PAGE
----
No matter how many years pass, those of us who were in the Houston region on Aug. 25, 2017, will never forget the arrival of Hurricane Harvey and the devastation that followed.
For the poorest neighborhoods, Harvey is not a distant memory. Its effects are still experienced, even six years later. Flooding events disproportionately impact people of color and low-income communities, and those hardest hit receive the least amount of resources to recover, rebuild, and be protected from the next flood. It’s a vicious cycle that churns on year after year. And that must change.
When we proposed a $2.5 billion bond to voters a year after Harvey, I pushed for the package to have enough money to fund flood control projects in all the hard-hit and vulnerable areas. With the support of local organizers and community groups, we implemented an equity framework to prioritize people over property. State leaders in Austin, however, put flood control planning in jeopardy when they withheld federal funds from the region.
Unfortunately, Texas leadership continues to deny our region the resources and decision-making powers that true recovery requires.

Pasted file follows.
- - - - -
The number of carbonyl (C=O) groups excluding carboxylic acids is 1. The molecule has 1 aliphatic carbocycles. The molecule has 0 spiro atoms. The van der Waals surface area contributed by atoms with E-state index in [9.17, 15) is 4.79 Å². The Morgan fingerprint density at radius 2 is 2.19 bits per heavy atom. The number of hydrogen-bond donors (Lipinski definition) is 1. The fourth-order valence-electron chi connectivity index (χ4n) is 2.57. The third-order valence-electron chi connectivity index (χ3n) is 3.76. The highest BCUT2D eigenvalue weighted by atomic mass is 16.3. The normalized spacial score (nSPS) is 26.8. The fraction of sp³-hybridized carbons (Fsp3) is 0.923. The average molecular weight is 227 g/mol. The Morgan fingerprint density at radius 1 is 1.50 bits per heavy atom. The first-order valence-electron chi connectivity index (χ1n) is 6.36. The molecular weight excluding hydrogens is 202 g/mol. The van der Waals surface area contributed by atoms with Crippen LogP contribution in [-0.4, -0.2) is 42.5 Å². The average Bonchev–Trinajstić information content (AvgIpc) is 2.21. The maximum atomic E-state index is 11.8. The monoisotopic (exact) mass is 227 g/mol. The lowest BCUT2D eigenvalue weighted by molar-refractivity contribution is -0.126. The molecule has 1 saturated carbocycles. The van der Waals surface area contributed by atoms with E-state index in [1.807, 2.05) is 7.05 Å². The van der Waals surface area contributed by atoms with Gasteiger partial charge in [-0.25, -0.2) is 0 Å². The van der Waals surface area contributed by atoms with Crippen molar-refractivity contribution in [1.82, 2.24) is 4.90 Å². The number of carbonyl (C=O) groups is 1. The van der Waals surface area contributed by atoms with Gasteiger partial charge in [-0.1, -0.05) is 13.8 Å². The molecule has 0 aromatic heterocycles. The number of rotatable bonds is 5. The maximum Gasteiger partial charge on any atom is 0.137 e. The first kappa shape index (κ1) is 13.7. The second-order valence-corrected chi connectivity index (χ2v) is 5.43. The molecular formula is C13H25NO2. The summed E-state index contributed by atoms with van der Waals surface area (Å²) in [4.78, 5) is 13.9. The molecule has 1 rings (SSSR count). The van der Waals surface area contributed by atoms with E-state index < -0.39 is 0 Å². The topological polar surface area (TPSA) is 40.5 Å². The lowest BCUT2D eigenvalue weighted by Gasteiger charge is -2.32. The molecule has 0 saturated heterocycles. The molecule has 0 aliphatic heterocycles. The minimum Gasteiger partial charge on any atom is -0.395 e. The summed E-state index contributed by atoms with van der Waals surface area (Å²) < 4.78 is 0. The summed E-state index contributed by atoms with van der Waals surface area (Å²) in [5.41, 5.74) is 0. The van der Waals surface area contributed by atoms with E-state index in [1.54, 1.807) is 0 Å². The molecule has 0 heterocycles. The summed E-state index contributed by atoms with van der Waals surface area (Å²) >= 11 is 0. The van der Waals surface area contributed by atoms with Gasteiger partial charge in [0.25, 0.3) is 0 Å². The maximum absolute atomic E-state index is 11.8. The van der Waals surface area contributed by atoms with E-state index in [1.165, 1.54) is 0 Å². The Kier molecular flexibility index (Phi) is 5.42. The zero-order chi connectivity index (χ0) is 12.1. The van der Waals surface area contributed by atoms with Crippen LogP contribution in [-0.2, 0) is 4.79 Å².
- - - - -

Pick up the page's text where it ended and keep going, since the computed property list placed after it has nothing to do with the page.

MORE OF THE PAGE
Starting Sept. 1, local leaders will no longer have the authority to act in the best interests of the communities they serve. Instead of fast-tracking aid and supporting leaders, state leaders slapped red tape on an already complex process when they passed House Bill 2127, aka the “Death Star” bill. This effectively blocks city and county leaders from representing their constituents, even during a hurricane: the House struck down an amendment that would have preserved local authority to protect the health and safety of community members during a disaster.
This move, coupled with former state officials last year playing political games with recovery dollars that should have gone to our region, just adds insult to injury. Those billions in federal aid sent to Texas in 2022 presented a critical opportunity to reduce flood risk and manage the impacts of the climate crisis in our region. Instead, Texas discriminated against Harris County residents and distributed $4.3 billion intended for at-risk coastal communities like ours to smaller, whiter, and less vulnerable inland areas.
Pressed by County Judge Lina Hidalgo, the Texas General Land Office, which distributes federal funds, acknowledged flaws in the process and directed $750 million to Harris County. This is just one of many examples of why local leadership matters.
We are continuing to fight for our fair share and doing everything we can to meet the needs of our region. We’re committed to ensuring every community has the flood protection it needs and deserves.